Opinion: Biden’s secret weapon to defuse the age issue

Joe Biden to address the age issue head-on at the White House Correspondents’ Association Dinner — but with a delightfully comedic touch.

“Look, I get that age is a completely reasonable issue. It’s in everybody’s mind and by everyone, I mean The New York Times.” Biden then added, “Headline: ‘Biden’s advanced age is a big issue. Trump’s, however, is not.’ ”

“You might think I don’t like Rupert Murdoch. That’s simply not true. How can I dislike a guy who makes me look like Harry Styles?”

Call me old, I call it being seasoned. You say I am ancient, I say I’m wise,” he quipped, adding: “You say I’m over the hill, Don Lemon would say, ‘That’s a man in his prime.’ ” (He was referring to the former CNN anchor’s controversial comments suggesting that women over 40 might have their better days behind them.)

What Biden was doing was funny — but it had a serious intent: The history of presidential campaigning tells us that humor is one of the most effective ways to defuse concerns that, unaddressed, might become major campaign issues.

Biden’s reelection campaign is not the first time that age has been front and center in a presidential campaign. It was also the case in 1984, when President Ronald Reagan, then 73, ran for reelection against a more spry, 56-year-old Walter Mondale, who had been Jimmy Carter’s vice president.

At the time, Reagan was the oldest president in US history, and political commentators then, much like today, raised the issue of Reagan’s advanced age and mental acuity. It became even more acute after the first presidential debate in October 1984. Reagan came across to many who watched the debate as tired and confused.

At the second presidential debate, however, Reagan was ready for the age question.

The Baltimore Sun’s Henry Trewhitt asked Reagan bluntly: “You already are the oldest president in history. And some of your staff say you were tired after your most recent (debating) encounter with Mr. Mondale.” He then asked Reagan point-blank if he had any doubts about being able to do the job for four more years.

With his response, Reagan gave one of history’s most famous presidential debate lines: “I want you to know,” he said, “that also I will not make age an issue of this campaign. I am not going to exploit, for political purposes, my opponent’s youth and inexperience.”

The debate audience — and even Mondale — roared with laughter. Reagan’s poll numbers rebounded, and he went on to win reelection easily. We’ll never know for sure how big a role that one-liner played, but age never again seemed a major campaign liability that could derail his reelection.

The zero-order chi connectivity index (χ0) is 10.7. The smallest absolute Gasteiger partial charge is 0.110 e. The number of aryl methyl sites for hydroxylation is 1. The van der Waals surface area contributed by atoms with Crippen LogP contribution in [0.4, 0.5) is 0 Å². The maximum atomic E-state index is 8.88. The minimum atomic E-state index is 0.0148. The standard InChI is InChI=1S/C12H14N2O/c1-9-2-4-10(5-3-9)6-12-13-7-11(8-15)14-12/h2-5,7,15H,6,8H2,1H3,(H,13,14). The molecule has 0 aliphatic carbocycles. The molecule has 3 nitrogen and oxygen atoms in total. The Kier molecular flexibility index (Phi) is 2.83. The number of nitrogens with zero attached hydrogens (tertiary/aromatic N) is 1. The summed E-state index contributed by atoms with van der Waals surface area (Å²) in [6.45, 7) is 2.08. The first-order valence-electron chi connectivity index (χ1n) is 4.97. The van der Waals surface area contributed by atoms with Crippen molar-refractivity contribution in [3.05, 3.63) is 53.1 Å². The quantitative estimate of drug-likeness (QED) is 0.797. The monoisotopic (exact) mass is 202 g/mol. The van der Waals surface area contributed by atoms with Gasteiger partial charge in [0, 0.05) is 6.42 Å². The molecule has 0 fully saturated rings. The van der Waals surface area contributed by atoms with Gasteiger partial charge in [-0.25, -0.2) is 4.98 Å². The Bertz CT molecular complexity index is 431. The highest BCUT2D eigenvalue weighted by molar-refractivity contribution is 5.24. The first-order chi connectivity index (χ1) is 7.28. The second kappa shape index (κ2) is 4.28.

A serious response to the question might have made him appear defensive. Reagan skillfully used comedy to deflect concern about his age — with stunning results.

Biden should take a page from Reagan’s book. He should continue what he started at the correspondents’ dinner and keep it going throughout the 2024 campaign. He should own the issue of his age, using comedy to brush it to one side.

This approach will show voters that Biden is not running from the issue — he’d be taking it on squarely, if lightheartedly. It also affords the opportunity to put on display his mental sharpness and agility. It’s a big part of why Reagan’s joke went so far in apparently helping to boost his poll numbers.

But finally — and here’s something we all know intuitively — being funny makes a person more likable. Self-deprecating humor shows a level of security and confidence as a person. What a great contrast Biden put on display Saturday night with Donald Trump, his potential 2024 opponent.

The former president was too thin-skinned to even attend these annual comedy roasts while he was president, and he has lashed out at comedians and comedy shows such as “Saturday Night Live” for having the temerity to mock him.

There’s one more thing that Biden has in common with Reagan, in addition to being advanced in age and dearly loving a good laugh. At about this same time in his first term, Reagan’s approval rating was 42%, according to a Washington Post-ABC News poll. Currently, Biden’s approval rating in the CNN poll of polls is about the same.

Reagan went on to win 49 of 50 states in the 1984 election. Such a result seems out of the question in today’s politically polarized nation, but Biden, like Reagan, knows how to deliver a joke.

And if you can get people to laugh with you, you can get them to vote for you.

Editor’s Note:  
Dean Obeidallah’s article was published in CNN on 30 April 2023.

@Leaderfinity. Use humor to defuse conflicts, crises & concerns.
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Published on:
1 May 2023.

Biden is taking a page from Reagan’s book on the age issue, while Trump was too thin-skinned to attend annual comedy roasts

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